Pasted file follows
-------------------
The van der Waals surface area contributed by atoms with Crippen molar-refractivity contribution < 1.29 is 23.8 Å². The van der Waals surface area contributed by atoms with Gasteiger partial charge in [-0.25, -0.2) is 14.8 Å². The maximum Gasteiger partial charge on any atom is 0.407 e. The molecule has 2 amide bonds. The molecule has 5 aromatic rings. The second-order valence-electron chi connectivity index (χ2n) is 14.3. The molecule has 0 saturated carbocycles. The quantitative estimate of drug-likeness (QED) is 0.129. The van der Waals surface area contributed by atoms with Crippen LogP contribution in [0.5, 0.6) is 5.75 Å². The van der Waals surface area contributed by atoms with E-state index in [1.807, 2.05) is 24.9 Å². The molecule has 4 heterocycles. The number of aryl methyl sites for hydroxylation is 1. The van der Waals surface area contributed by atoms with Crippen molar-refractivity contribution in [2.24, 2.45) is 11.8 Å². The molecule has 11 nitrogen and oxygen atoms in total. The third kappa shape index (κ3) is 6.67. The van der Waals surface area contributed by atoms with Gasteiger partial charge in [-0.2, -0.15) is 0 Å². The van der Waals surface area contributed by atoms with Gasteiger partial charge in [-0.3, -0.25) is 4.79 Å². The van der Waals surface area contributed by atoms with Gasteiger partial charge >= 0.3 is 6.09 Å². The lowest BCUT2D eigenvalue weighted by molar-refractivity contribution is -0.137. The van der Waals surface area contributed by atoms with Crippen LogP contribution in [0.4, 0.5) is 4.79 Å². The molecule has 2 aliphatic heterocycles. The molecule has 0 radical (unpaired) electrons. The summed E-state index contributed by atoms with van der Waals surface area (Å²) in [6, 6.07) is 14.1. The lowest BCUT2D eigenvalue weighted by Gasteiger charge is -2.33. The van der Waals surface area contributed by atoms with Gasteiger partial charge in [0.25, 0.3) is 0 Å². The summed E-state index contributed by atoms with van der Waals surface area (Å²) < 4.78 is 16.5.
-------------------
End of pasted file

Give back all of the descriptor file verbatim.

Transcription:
The van der Waals surface area contributed by atoms with Crippen molar-refractivity contribution < 1.29 is 23.8 Å². The van der Waals surface area contributed by atoms with Gasteiger partial charge in [-0.25, -0.2) is 14.8 Å². The maximum Gasteiger partial charge on any atom is 0.407 e. The molecule has 2 amide bonds. The molecule has 5 aromatic rings. The second-order valence-electron chi connectivity index (χ2n) is 14.3. The molecule has 0 saturated carbocycles. The quantitative estimate of drug-likeness (QED) is 0.129. The van der Waals surface area contributed by atoms with Crippen LogP contribution in [0.5, 0.6) is 5.75 Å². The van der Waals surface area contributed by atoms with E-state index in [1.807, 2.05) is 24.9 Å². The molecule has 4 heterocycles. The number of aryl methyl sites for hydroxylation is 1. The van der Waals surface area contributed by atoms with Crippen molar-refractivity contribution in [2.24, 2.45) is 11.8 Å². The molecule has 11 nitrogen and oxygen atoms in total. The third kappa shape index (κ3) is 6.67. The van der Waals surface area contributed by atoms with Gasteiger partial charge in [-0.2, -0.15) is 0 Å². The van der Waals surface area contributed by atoms with Gasteiger partial charge in [-0.3, -0.25) is 4.79 Å². The van der Waals surface area contributed by atoms with Gasteiger partial charge >= 0.3 is 6.09 Å². The lowest BCUT2D eigenvalue weighted by molar-refractivity contribution is -0.137. The van der Waals surface area contributed by atoms with Crippen LogP contribution in [0.4, 0.5) is 4.79 Å². The molecule has 2 aliphatic heterocycles. The molecule has 0 radical (unpaired) electrons. The summed E-state index contributed by atoms with van der Waals surface area (Å²) in [6, 6.07) is 14.1. The lowest BCUT2D eigenvalue weighted by Gasteiger charge is -2.33. The van der Waals surface area contributed by atoms with Gasteiger partial charge in [0.25, 0.3) is 0 Å². The summed E-state index contributed by atoms with van der Waals surface area (Å²) < 4.78 is 16.5.